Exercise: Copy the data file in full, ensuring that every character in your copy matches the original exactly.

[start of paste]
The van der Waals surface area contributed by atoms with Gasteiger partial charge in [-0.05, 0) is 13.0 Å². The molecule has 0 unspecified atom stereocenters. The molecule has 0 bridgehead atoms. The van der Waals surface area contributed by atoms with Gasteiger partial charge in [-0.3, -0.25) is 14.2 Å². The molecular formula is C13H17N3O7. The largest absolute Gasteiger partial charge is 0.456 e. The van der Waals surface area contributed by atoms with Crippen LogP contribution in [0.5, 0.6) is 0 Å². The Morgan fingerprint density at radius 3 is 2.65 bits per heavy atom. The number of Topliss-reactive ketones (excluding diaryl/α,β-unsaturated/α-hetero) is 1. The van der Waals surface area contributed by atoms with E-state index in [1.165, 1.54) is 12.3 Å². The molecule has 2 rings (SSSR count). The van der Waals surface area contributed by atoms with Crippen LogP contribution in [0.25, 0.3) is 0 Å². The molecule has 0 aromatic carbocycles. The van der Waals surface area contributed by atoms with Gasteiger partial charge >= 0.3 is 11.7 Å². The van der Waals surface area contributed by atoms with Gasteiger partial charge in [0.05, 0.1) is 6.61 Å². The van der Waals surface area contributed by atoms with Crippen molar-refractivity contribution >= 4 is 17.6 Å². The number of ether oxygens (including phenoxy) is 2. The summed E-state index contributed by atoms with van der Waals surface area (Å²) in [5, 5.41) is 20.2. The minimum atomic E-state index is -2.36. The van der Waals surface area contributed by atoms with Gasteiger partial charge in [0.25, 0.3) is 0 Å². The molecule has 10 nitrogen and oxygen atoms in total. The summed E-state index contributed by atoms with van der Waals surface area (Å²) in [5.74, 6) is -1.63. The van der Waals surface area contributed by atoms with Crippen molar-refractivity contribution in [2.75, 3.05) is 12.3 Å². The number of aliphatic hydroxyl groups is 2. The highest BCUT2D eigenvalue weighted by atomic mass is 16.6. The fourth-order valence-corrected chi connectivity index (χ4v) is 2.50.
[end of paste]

The van der Waals surface area contributed by atoms with Gasteiger partial charge in [-0.05, 0) is 13.0 Å². The molecule has 0 unspecified atom stereocenters. The molecule has 0 bridgehead atoms. The van der Waals surface area contributed by atoms with Gasteiger partial charge in [-0.3, -0.25) is 14.2 Å². The molecular formula is C13H17N3O7. The largest absolute Gasteiger partial charge is 0.456 e. The van der Waals surface area contributed by atoms with Crippen LogP contribution in [0.5, 0.6) is 0 Å². The Morgan fingerprint density at radius 3 is 2.65 bits per heavy atom. The number of Topliss-reactive ketones (excluding diaryl/α,β-unsaturated/α-hetero) is 1. The van der Waals surface area contributed by atoms with E-state index in [1.165, 1.54) is 12.3 Å². The molecule has 2 rings (SSSR count). The van der Waals surface area contributed by atoms with Crippen LogP contribution in [0.25, 0.3) is 0 Å². The molecule has 0 aromatic carbocycles. The van der Waals surface area contributed by atoms with Gasteiger partial charge >= 0.3 is 11.7 Å². The van der Waals surface area contributed by atoms with Gasteiger partial charge in [0.05, 0.1) is 6.61 Å². The van der Waals surface area contributed by atoms with Crippen molar-refractivity contribution >= 4 is 17.6 Å². The number of ether oxygens (including phenoxy) is 2. The summed E-state index contributed by atoms with van der Waals surface area (Å²) in [5, 5.41) is 20.2. The minimum atomic E-state index is -2.36. The van der Waals surface area contributed by atoms with Gasteiger partial charge in [0.25, 0.3) is 0 Å². The molecule has 10 nitrogen and oxygen atoms in total. The summed E-state index contributed by atoms with van der Waals surface area (Å²) in [5.74, 6) is -1.63. The van der Waals surface area contributed by atoms with Crippen molar-refractivity contribution in [2.75, 3.05) is 12.3 Å². The number of aliphatic hydroxyl groups is 2. The highest BCUT2D eigenvalue weighted by atomic mass is 16.6. The fourth-order valence-corrected chi connectivity index (χ4v) is 2.50.